Your productivity doesn’t have to be directly tied to how much coffee you drink. In fact, that kind of thinking will get you on a fast track to burn out. So if we [unfortunately] have to moderate our coffee intake in the name of being healthy, how can we improve our productivity level at work? There is no silver bullet, but that’s a good thing! We’ve put together a list of eight productivity hacks to help you maximize your time in the office. Test out a few of them and see what works for you.
1. Use the pomodoro technique to balance work and breaks
The traditional technique separates your day into 30 minute chunks. The first 25 minutes of every chunk is dedicated to working on something. Then you are forced to take a 5 minute break. You don’t have to limit your schedule to 30 minutes though. Instead, you can do 45 minutes of work and a 5 minute break. The important thing is to take lots of mini breaks throughout the day to give yourself a rest. This will help curb your random 2-hour facebook binge when you have plenty of work to do.
2. Get up and stretch throughout the day
This helpful tip would pair well with the pomodoro technique since you could use your breaks to stretch. Part of the benefit of stretching is to give your mind a break, but there are two other productivity benefits as well. The first is that stretching improves blood circulation. That means more oxygen gets to you brain so you can operate faster with fewer mistakes. The second benefit is that stretching removes toxins and lactic acid from your muscles. So be sure to drink water during your stretch break to help flush out those toxins!
3. Wear a “manager hat” and a “maker hat”
Paul Graham contributes a Manager Schedule and a Maker Schedule to his high productivity. This is where you set aside a certain amount of time out of your day to take meetings, plan projects, and perform typical manager type duties. That is your “manager” hat. And everyone has a manager hat. The rest of your time should be set aside for you to actually get stuff done – your maker hat. That may look different from person to person, but the principle remains the same. You’ll become much more productive when you stop mixing your manager and maker duties.
4. Implement the “two minute” rule
Highly productive entrepreneur, copywriter, and author Steve Olenski suggests introducing the “two-minute rule” to take advantage of those small windows of time in between big tasks at work. This productivity idea is simple – If you see a task or action that you know can be done in two minutes or less, do it immediately. Completing the task right away actually takes less time than having to get back to it later and these “two minute” tasks won’t build up over time. This will weigh on your decision making ability and prevent you from operating at 100%.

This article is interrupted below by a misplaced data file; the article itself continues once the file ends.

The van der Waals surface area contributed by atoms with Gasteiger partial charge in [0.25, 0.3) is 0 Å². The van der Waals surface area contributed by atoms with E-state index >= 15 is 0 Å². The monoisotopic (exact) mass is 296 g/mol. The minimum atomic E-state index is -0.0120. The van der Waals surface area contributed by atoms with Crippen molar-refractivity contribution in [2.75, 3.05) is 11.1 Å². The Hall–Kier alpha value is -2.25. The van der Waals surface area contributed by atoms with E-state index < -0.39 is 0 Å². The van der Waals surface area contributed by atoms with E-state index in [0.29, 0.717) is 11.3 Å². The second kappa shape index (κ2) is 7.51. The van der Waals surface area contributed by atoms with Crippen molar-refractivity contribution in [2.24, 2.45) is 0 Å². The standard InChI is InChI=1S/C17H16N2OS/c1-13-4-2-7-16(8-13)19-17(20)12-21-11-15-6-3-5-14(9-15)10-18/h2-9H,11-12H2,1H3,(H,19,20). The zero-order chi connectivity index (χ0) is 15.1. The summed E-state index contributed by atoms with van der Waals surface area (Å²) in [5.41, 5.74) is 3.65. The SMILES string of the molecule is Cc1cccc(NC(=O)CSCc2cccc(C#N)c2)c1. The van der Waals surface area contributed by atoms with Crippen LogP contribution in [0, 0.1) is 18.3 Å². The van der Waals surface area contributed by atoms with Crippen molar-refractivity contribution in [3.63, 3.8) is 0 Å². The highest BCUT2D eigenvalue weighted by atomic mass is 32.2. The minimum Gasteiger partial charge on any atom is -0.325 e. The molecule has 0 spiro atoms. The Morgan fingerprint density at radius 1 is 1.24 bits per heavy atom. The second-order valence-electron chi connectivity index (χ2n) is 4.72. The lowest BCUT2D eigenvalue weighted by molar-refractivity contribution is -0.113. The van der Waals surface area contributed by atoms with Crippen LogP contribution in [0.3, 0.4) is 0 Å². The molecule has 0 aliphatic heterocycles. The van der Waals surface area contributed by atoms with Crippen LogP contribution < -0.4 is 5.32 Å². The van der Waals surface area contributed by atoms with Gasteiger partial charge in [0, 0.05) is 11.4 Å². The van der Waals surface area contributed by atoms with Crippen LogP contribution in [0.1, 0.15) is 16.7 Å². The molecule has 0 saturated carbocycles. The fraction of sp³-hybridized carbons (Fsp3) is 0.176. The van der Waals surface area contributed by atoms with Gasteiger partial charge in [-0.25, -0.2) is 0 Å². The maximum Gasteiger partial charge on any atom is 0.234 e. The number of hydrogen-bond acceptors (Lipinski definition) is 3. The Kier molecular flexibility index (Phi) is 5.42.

5. Stop multitasking – it doesn’t work!
There are hundreds of studies that show that multitasking doesn’t really work. Our brains are designed to focus on one thing at a time. You may still be able to function at a high level when doing multiple things at once, but you are not functioning at your highest level. This is one of the easiest ways to increase your productivity. If you find yourself doing multiple things at once, just stack them one after another and you will do a better job in a shorter amount of time.
6. Take advantage of down-time throughout your day
If you deconstruct your day, you will probably find 2-3 hours where you are doing something that doesn’t use your mind. This might be your workout routine in the morning, a commute in to work, or an evening run. You don’t have to produce work to be productive. These are great opportunities to increase your productivity by listening to a podcast that can help you grow the skills you are already learning at work. But as I mentioned briefly in the first point, down time is important. So let your body tell you when you need to unwind – and listen to it!
7. Use automation to get more done behind the scenes
There are plenty of easy-to-use automation tools out there that can help relieve you of those repetitive tasks every day. Two of the tools I use for my personal life and for work are IFTTT and Zapier. Both of these tools allow you to use basic “if statement” logic to get more done. IFTTT is free for everyone and is designed more for personal tasks. Zapier is free up to a certain amount of “zaps” per month and is tailored more towards business tasks. If neither of these work for you, you can always use excel to automate those tedious tasks.
8. Identify distractions and get rid of them
This seems like a no brainer, but it is something everyone struggles with at some level. Distractions look different for every person, so the first step you need to take is identify what things distract you from being productive. Then put together a plan to get rid of those distractions. Easy, right? Not really. There are tons of helpful tools available online, like StayFocusd, that helps minimize distractions from the inter-webs. For other types of distractions, try checking out what our friends at Life Hack have put together to reduce distractions.